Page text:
“…Shall we expect some transatlantic military giant, to step the Ocean, and crush us at a blow? Never!—All the armies of Europe, Asia and Africa combined, with all the treasure of the earth (our own excepted) in their military chest; with a Buonaparte for a commander, could not by force, take a drink from the Ohio, or make a track on the Blue Ridge, in a trial of a thousand years.
At what point then is the approach of danger to be expected? I answer, if it ever reach us, it must spring up amongst us. It cannot come from abroad. If destruction be our lot, we must ourselves be its author and finisher. As a nation of freemen, we must live through all time, or die by suicide.”
—Abraham Lincoln, “The Perpetuation of Our Political Institutions”:
Address Before the Young Men’s Lyceum of Springfield, Illinois,
January 27, 1838
In 1860, the adolescent United States stood over an abyss. As a presidential election loomed, little but frayed threads of formality still joined the nation together. In its northern half, labor was free and paid; in its southern, men and women owned millions of others as chattel slaves. Six years earlier, a new political party, the Republicans, was founded specifically to destroy that half’s “peculiar institution.” This meant that the abolitionist Republican Party’s lightning quick rise to being the Democrats’ chief rivals brought with it a bitter sting.
The slaveholding, Democrat-ruled southern states knew that their economies’ unjust foundation was in peril if the Republican nominee, Abraham Lincoln, won the White House; when he did, their only recourse, they believed, was secession. South Carolina issued its own declaration of “independence” more than two months before Lincoln’s inauguration, followed by the ten other states of what would become the Confederacy throughout the winter of 1861. Following large troop mobilizations on both sides, on April 12, Confederate gun batteries opened fire upon the besieged, Union-controlled Fort Sumter off Charleston harbor. As the Stars and Bars rose above the defeated fort, civil war and only civil war could have come to pass. Only blood—that of perhaps 750,000—could finally begin to quench an already burning house’s division.
Today, America may well be more divided than at any time since 1860. Even in the radical, violent 1960s, opposition to the Vietnam War was not ubiquitously radical or violent. When a communist-led anti-war riot ravaged the 1968 Democratic National Convention in Chicago, subsequent polling indicated that a healthy majority of Americans reacted to the violence with shock and disgust. Worse was yet to come in the first years of the following decade, from the Weathermen to the Black Panthers, but America eventually survived that trauma, as it, miraculously, had secession, Civil War, and Reconstruction a century earlier. By the 1980s, a renewed sense of unity, born of the 1970s’ economic and foreign policy failures, swept Ronald Reagan to victory in two of the largest electoral victories in the history of the Electoral College.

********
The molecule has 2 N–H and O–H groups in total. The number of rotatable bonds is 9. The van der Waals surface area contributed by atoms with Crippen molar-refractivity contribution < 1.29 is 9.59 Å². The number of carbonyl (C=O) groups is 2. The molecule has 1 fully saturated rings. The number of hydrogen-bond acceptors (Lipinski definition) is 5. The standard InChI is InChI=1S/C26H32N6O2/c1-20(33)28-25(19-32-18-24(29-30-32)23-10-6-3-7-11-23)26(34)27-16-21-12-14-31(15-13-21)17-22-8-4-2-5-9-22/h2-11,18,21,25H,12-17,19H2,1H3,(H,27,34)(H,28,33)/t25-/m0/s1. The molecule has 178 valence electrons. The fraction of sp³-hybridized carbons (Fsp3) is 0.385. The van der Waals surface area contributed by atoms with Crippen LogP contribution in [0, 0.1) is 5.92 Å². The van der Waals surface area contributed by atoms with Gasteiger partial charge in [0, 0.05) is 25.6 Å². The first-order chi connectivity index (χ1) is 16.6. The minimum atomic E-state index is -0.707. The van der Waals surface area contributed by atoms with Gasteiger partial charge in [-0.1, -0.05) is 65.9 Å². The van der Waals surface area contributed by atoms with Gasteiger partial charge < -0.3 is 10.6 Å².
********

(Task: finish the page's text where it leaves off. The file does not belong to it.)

The divisions that ail the first decades of what historian Richard Landes calls “our so-far unhappy century,” however, appear even more disturbing and even more incurable. The nation whose sixteenth president’s heroism saved it from one catastrophe quickly exhausts itself toward another.
The mainstreams of both political parties have become increasingly infected with open extremism. So many on both sides of the aisle now support political ideologies and measures that have nothing to do with the Constitution or America’s founding principles. On one end, the largely anti-communist Democratic Party of Harry Truman and John Kennedy has been conquered by what radio host Mark Levin has concisely named “American Marxism.” On the other, many claiming to be conservatives have embraced a vengeful, conspiratorial worldview characterized by fanatical—sometimes anti-Semitic— “Christian nationalism” and a cult worship of demagogic political saviors.
For years now, there has been no hope promoted by either side in American politics. There has been no revamped version of “It’s morning again in America.” Democrats have painted a gloomy picture of an irredeemably bigoted America, a tainted attempt at democracy that has somehow become as bad as—or worse than—Jim Crow. Republicans have portrayed an America constantly in a state of decline, ruined from within by tentacles upon webs of globalist conspiracies rendering the country entirely hapless. Both parties blame the other for America’s perceived state of immorality. Neither party sees any virtue whatsoever in the ideals of the opposing side—an enemy that must be completely destroyed to save the country. In order to maintain power, Republicans and Democrats have ignored the moderate majority—selling their souls to groups of extremists on each side in order to remain in office.
Should there be doubt as to whether most Americans are still moderate? Perhaps a bit of doubt is healthy overall, yet it must be said that more Americans identify as Independents than ever before. In fact, more are identifying that way than identifying as Democrats or Republicans—a trend growing amongst all age groups. This is happening so much so that a major Democratic Senator, Kristen Sinema of Arizona, felt comfortable enough to abandon the Democrats (without becoming a Republican) in 2022.